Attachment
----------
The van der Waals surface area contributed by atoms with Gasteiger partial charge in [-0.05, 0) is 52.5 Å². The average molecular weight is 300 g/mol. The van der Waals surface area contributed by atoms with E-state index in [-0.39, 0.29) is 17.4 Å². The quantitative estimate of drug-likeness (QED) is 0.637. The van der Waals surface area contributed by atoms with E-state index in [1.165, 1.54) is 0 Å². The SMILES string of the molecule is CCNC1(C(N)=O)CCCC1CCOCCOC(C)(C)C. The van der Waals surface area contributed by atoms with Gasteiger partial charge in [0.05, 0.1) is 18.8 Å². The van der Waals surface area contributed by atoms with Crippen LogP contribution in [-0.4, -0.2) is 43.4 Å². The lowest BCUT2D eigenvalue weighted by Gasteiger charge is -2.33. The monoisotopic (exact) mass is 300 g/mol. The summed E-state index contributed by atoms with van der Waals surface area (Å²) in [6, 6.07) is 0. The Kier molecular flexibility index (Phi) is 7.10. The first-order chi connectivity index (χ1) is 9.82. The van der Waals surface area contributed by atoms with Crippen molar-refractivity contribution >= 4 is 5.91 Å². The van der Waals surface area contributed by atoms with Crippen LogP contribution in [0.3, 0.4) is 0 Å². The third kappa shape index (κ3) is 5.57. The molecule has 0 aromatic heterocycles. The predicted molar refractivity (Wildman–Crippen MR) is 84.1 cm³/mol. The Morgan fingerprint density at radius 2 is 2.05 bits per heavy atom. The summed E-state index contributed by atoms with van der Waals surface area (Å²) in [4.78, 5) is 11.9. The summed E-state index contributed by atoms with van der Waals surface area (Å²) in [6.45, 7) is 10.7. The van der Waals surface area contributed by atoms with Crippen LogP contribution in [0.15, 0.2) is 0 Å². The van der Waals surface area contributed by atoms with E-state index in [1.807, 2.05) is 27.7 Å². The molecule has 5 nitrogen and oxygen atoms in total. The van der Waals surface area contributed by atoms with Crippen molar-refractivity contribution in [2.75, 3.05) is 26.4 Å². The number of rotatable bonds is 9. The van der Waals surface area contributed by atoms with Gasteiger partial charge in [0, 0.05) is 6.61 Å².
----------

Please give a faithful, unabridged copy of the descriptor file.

The van der Waals surface area contributed by atoms with Gasteiger partial charge in [-0.05, 0) is 52.5 Å². The average molecular weight is 300 g/mol. The van der Waals surface area contributed by atoms with E-state index in [-0.39, 0.29) is 17.4 Å². The quantitative estimate of drug-likeness (QED) is 0.637. The van der Waals surface area contributed by atoms with E-state index in [1.165, 1.54) is 0 Å². The SMILES string of the molecule is CCNC1(C(N)=O)CCCC1CCOCCOC(C)(C)C. The van der Waals surface area contributed by atoms with Gasteiger partial charge in [0.05, 0.1) is 18.8 Å². The van der Waals surface area contributed by atoms with Crippen LogP contribution in [-0.4, -0.2) is 43.4 Å². The lowest BCUT2D eigenvalue weighted by Gasteiger charge is -2.33. The monoisotopic (exact) mass is 300 g/mol. The summed E-state index contributed by atoms with van der Waals surface area (Å²) in [6, 6.07) is 0. The Kier molecular flexibility index (Phi) is 7.10. The first-order chi connectivity index (χ1) is 9.82. The van der Waals surface area contributed by atoms with Crippen molar-refractivity contribution >= 4 is 5.91 Å². The van der Waals surface area contributed by atoms with Crippen LogP contribution in [0.3, 0.4) is 0 Å². The third kappa shape index (κ3) is 5.57. The molecule has 0 aromatic heterocycles. The predicted molar refractivity (Wildman–Crippen MR) is 84.1 cm³/mol. The Morgan fingerprint density at radius 2 is 2.05 bits per heavy atom. The summed E-state index contributed by atoms with van der Waals surface area (Å²) in [4.78, 5) is 11.9. The summed E-state index contributed by atoms with van der Waals surface area (Å²) in [6.45, 7) is 10.7. The van der Waals surface area contributed by atoms with Crippen LogP contribution in [0.15, 0.2) is 0 Å². The van der Waals surface area contributed by atoms with E-state index in [1.807, 2.05) is 27.7 Å². The molecule has 5 nitrogen and oxygen atoms in total. The van der Waals surface area contributed by atoms with Crippen molar-refractivity contribution in [2.75, 3.05) is 26.4 Å². The number of rotatable bonds is 9. The van der Waals surface area contributed by atoms with Gasteiger partial charge in [0, 0.05) is 6.61 Å².